Trevelyan and Rampini, JJ.
1. The facts of these oases have not been fully or clearly stated by the lower Courts. It has, therefore, been very difficult for us to understand what has actually taken place.
2. We find, however, that there were two suits, Nos. 42 and 43, under Section 104 (d) of the Bengal Tenancy Act brought before the Settlement Officer of Midnapore on the 26th September 1891.
3. The plaintiff's in these suits were (1) the Masants who were co-sharer-landlords to the extent of 13 annas in respect of the lands held by the defendants; and (2) the Court of Wards who represented two minors who were the co-sharer-landlords of the remaining 3 annas share. The defendants in suit No. 42 were 119 ryots, and in suit No. 43 were 311 ryots of the mouzahs Maguri and Jagannathchak, pargana Kashijora.
4. The parties in the proceedings before the Settlement Officer were at issue as to two points: (1) as to the status of the defendants, and (2) as to the rates of rent payable by them. The Settlement Officer, by his decision of the 8th December 1891, gave the first point in favour of the defendants, and the second in favour of the plaintiffs.
5. We have been told that subsequently on the 10th December 1891, the Settlement Officer issued a notice, under Rule 33 of the Government rules under the Tenancy Act; that on the 10th January 1892 he published the draft khatian, that on the 11th idem he issued a notice under rule 34; and on the 18th February 1892 he finally published the khatian or record of rights. Then on the 19th February 1892, that is, the day after the final publication of the khatian, he recorded the evidence of one Aftabuddin Mahomed, manager under the Court of Wards, who said that the lands had been assessed at rates higher than the ryots would be able to pay, upon which on that date, the 19th, and the following date, the 20th, he reduced the assessment on tanks and dobas to Be. 1 instead of Rs. 8 as before.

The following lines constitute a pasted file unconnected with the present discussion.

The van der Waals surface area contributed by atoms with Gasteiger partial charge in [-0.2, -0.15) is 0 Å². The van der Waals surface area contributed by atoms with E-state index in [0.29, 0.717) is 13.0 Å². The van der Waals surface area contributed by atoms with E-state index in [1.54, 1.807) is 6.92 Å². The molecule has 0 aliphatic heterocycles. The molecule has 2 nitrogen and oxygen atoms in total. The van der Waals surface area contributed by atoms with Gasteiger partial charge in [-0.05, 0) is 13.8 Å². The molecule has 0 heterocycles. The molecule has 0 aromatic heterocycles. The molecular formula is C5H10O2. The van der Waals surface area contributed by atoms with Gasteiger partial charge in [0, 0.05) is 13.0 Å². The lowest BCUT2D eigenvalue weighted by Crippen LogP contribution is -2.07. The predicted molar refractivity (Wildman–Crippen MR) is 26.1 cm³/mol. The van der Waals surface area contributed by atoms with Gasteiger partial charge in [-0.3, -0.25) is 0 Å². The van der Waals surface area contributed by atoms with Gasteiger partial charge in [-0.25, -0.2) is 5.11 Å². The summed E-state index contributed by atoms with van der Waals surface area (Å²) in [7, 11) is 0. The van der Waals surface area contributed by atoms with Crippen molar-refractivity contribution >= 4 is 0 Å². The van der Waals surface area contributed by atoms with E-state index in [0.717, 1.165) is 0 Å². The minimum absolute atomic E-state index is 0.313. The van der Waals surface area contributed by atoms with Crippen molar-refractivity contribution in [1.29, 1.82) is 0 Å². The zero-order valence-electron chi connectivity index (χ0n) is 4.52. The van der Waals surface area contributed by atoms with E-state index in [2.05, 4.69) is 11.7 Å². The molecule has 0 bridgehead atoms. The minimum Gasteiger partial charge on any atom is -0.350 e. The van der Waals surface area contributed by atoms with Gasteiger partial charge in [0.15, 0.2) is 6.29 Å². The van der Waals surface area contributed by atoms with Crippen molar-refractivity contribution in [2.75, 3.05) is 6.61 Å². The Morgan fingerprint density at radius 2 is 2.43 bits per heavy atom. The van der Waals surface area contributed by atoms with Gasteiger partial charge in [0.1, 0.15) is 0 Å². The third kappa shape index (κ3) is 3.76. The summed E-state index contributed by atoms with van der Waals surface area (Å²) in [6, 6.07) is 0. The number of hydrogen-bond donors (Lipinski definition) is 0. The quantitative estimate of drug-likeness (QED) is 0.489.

6. Meantime, on the 2nd February 1892, both the Masant landlords and certain of the defendants had appealed to the Special Judge.
7. The Masant landlords' appeals were numbered 236 and 237, and the tenants' appeals were numbered 119 and 120. But the Court of Wards did not appeal on behalf of the minors, and out of the 311 defendants in suit No. 43 only 45 appealed.
8. We have not been told how many of the defendants out of the 119 defendants in suit No. 43 have appealed in special appeal No. 2149, and on the view of the case which we take this point is not material.
9. The Special Judge decreed all the appeals. He held the revised assessment by the Settlement Officer on the 19th and 20th February to have been ultra vires, and he set it aside. He also set aside the assessment of the 8th December 1891, and declared that the record of rights as regards the rent payable by each tenant was null and void. He further ordered that 'if the landlords desire further enquiry they will have to pay for it. It will no longer be open to them to adduce evidence as to existing rates. The enquiry would be directed to ascertaining fair rents.'
10. Two further facts remain to be noted, viz., (1) that on the 25th November 1892, an application in respect of this matter was made to this Court under Section 622 of the Civil Procedure Code, but was rejected by Tottenham and Ameer Ali, JJ.; and (2) that on the 14th December 1892, the Masant plaintiffs applied to the Settlement Officer for a re-enquiry, apparently in pursuance of the Special Judge's order of the 1st September 1892.